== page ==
Ryanair is to open a new €6m heavy maintenance centre at Wroclaw in March 2016. What was the thinking behind Ryanair’s decision to expand in Poland?
The overriding decision is based on the fact that we’re a growing airline set to double in size over the next eight years from a current fleet size of about 320 aircraft going above 520 aircraft. That drives a requirement to put the right infrastructure in place and we have spread our bases significantly, with 73 across Europe at present. In terms of infrastructure needed to support the operation, it makes sense for us to have a support network spread around Europe that is geographically placed to support that operation. We have a facility in Prestwick, Scotland which has been very successful since opening in 2004, and we added a second facility in Kaunas, Lithuania in January 2013 that has also worked very well. Our recent decision to locate one in Poland was very much about the support of the operation. The choice of this location is always down to a myriad of different items: availability of staff, an engineering support infrastructure, alongside an airport willing to support us as well as a strong local investment agency. With this in place, the Wroclaw facility will be a continuation of the highest standards of maintenance and safety across our operations.
The new facility will be the first in Poland able to provide C-Checks. Do you envisage a facility of this kind offering maintenance to other parties aside from Ryanair?
No, everything we’ve opened so far as just been solely for us. In terms of the efficiency of the operation, and the fact we are working on a single aircraft type — the 737 — technicians can get experience and expertise on this one particular aircraft type. Quite frankly, we’ve got a big enough operation in terms of aircraft size to keep the facility constantly busy, and if we were to ever look at third party maintenance, we only lose our focus and are subject to factors such as aircraft being brought in late and spares not being available when they need to be; all the items we control ourselves which ensure maximum efficiency in these types of facilities. If we ever looked at third party maintenance, the questions we’d have to ask ourselves is would it be justified to trade off the efficiencies that we already have from a single aircraft type operation where we’ve got all the spares in place? At the moment, it’s not.
There is also an option for future expansion at Wroclaw if necessary. Would this expansion be solely for capacity or would it incorporate other maintenance checks and capabilities?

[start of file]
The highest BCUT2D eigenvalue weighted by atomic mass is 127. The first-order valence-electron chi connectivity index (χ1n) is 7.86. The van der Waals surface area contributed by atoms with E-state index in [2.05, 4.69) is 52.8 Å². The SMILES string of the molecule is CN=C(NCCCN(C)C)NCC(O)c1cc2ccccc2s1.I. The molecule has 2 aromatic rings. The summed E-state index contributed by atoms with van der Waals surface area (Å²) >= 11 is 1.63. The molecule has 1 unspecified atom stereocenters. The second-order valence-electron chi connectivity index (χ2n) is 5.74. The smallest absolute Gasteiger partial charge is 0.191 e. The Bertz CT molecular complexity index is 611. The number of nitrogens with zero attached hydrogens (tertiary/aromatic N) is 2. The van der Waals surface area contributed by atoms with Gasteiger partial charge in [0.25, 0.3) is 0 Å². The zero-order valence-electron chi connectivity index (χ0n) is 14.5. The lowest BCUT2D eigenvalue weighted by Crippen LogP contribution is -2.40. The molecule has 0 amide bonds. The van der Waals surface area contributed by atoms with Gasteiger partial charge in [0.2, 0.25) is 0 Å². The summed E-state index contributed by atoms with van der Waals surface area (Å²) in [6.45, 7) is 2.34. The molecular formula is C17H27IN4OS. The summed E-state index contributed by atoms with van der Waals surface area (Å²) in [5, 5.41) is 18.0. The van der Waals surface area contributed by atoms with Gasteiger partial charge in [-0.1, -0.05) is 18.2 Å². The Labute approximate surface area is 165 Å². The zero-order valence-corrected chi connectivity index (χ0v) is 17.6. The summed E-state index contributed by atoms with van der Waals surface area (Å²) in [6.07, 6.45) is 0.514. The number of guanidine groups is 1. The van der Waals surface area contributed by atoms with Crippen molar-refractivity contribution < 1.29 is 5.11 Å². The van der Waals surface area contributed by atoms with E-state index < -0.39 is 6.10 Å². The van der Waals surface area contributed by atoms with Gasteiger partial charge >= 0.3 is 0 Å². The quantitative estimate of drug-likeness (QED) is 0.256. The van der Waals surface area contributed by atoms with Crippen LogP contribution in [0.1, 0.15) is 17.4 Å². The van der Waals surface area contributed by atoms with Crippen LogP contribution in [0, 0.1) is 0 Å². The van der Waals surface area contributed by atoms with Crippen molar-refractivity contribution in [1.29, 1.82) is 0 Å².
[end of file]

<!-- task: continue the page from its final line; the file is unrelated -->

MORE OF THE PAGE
In terms of the expansion of capabilities, that allows us to double the size of the footprint of the facility. So within that, it is really up to ourselves in terms of what mix of workshop support and other additional work we’d want to put into that. In time, when we come to make that decision, we’ll decide what’s most appropriate.
The new facility is expected to create around 150 jobs. How will Ryanair go about sourcing the necessary talent for technical roles?
We’ve already held recruitment days down in the region which has been very positively received. The people working at Wroclaw will be a mix of B1 and B2 licensed certifiers, and people who will be given specific training in aircraft maintenance who will already have an already pre-existing technical skill that we’ll then transition across to an aircraft maintenance through the provision of classroom based and on the job training. I’m very much in favour of apprenticeship schemes, which we’ve run very successfully at our facility in Scotland since it opened in 2004, but in the start-up phase of the Polish site, the focus will be more on bringing trainees up to speed. In the first year or two, it’ll be primarily that and any apprenticeship programme would have to be introduced later.
When announced in May, you spoke of the advantage of the region’s manpower. Does Central and Eastern Europe have fewer issues around finding engineers and technicians than Western Europe?